Book Review: How to Convince a Boy to Kiss You by Tara Eglington

How to Convince a Boy to Kiss You (Aurora Skye #2)

Title: How to Convince a Boy to Kiss You (Aurora Skye #2)
Author: Tara Eglington
Genre: Contemporary Romance, Realistic Fiction, Young Adult
Publisher: Harper Collins
Publication Date: November 2013
Pages: 446
Rating: 4 stars

Synopsis (from goodreads):
The course of true love never did run smooth. For a girl who shares her name with a princess (a.k.a Aurora from Sleeping Beauty) Aurora Skye’s life seem fathoms away from a fairytale. Sure, she’s landed Hayden Paris, Potential Prince extraordinaire. And she got her wish — one first kiss with all the knee-trembling, butterfly-inducing gloriousness she’d hoped for.
But Aurora’s learning that a kiss is just the beginning of a story.
Instead of being the truly transcendent, utterly epic follow up it should be, her second attempt at kissing has literally landed Hayden Paris in the emergency room. If that’s not mortifying enough, the whole school is now referring to her as ‘Lethal Lips’.
Meanwhile it’s all systems go for her best friend Cassie – she and Potential Prince Scott are totally loved up and can’t stop kissing. Jelena (Jefferson High’s answer to Helen of Troy) has moved on from the heinous betrayal by Bad Boy Alex West and has unleashed her plan to rule the world by running for School Captain. Problem is Alex is running too and Jelena’s pulling out all the stops to prevent him from stealing her rightful place as ruler of Jefferson High – including offering Aurora’s Find a Prince/Princess Program as one of her campaign initiatives.
How is Aurora going to prove her program is foolproof and help Jelena win the election when her matchmaking manoeuvres seem to be throwing all the wrong people together – including the NAD and the hippy-dippy Ms Deforest — and she can’t even convince Hayden to kiss her?

My Review:

Aurora Skye is back and she is finding out that even after you have found your prince charming plenty of things can still go wrong. The magic after her first kiss with nemesis-turned-true-love and boy next door, Hayden Paris, starts to fade after their first date ends with a trip to the emergency room. And Aurora has more to worry about than her own romance. Jelena is running for school captain and she has roped Aurora into launching her Find a Prince/Princess program and finding the perfect match for her classmates. Aurora’s New Age Dad has his own relationship revelations and her flighty mother seems to bring drama wherever she goes. Life has never been busier for the young matchmaker.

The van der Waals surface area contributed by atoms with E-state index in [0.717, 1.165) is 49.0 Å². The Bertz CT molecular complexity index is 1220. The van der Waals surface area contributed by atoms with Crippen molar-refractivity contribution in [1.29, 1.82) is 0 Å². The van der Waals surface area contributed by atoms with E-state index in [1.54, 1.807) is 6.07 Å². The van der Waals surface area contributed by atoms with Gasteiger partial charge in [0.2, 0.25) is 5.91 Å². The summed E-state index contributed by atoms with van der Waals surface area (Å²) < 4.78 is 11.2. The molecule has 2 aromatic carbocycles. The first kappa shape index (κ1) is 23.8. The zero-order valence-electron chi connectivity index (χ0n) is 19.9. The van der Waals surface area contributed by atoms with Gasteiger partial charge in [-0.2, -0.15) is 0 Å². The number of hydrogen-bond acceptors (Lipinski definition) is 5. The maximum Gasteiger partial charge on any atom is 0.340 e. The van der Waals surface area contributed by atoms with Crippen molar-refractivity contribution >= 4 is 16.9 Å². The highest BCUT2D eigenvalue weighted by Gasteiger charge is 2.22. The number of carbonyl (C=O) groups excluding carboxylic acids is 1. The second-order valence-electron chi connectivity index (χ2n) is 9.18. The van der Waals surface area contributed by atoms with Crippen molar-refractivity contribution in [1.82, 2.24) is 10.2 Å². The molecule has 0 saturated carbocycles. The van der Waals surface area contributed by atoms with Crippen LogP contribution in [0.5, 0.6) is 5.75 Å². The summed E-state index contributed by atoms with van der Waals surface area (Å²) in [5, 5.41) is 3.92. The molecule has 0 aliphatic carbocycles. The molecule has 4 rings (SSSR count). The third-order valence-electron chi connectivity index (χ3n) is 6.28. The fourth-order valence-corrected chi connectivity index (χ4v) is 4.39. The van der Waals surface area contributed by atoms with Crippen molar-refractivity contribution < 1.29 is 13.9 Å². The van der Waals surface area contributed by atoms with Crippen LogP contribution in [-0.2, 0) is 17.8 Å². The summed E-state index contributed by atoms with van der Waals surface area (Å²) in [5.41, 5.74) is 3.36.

This series is adorable. With How To Convince A Boy To Keep Kissing You, Tara Eglington has delivered a lovely read about a teen girl with authentic problems. Okay – so you’re probably not going to find a school in Australia where school captains promise their BFF will find them a prince nor school camps organized (and all permission slips signed and returned) in a day. But Aurora faces issues which are common to many people. Her parents are moving on in their relationships but she’s stuck in the middle of their decisions. Aurora’s friends have their own things going on and despite it all, Aurora is there for them as best as she can. And there’s Hayden. Despite considering herself a love and relationship guru, Aurora is learning that being part of a couple is not quite what she expected.

I like Aurora. She’s not trying to save the world but she is trying to be the best person she can be. With Keats’ “Love is My Religion” as her personal motto, Aurora believes that there is love out there for everyone. She uses the resources at hand to help her friends and family find the person that makes them happy – and somehow manages to keep up to date with school politics too. Her budding romance with Hayden is very sweet however is more in the background of this novel than it was in the first. I missed seeing him around but their scenes together were lovely to read and I love them as a couple.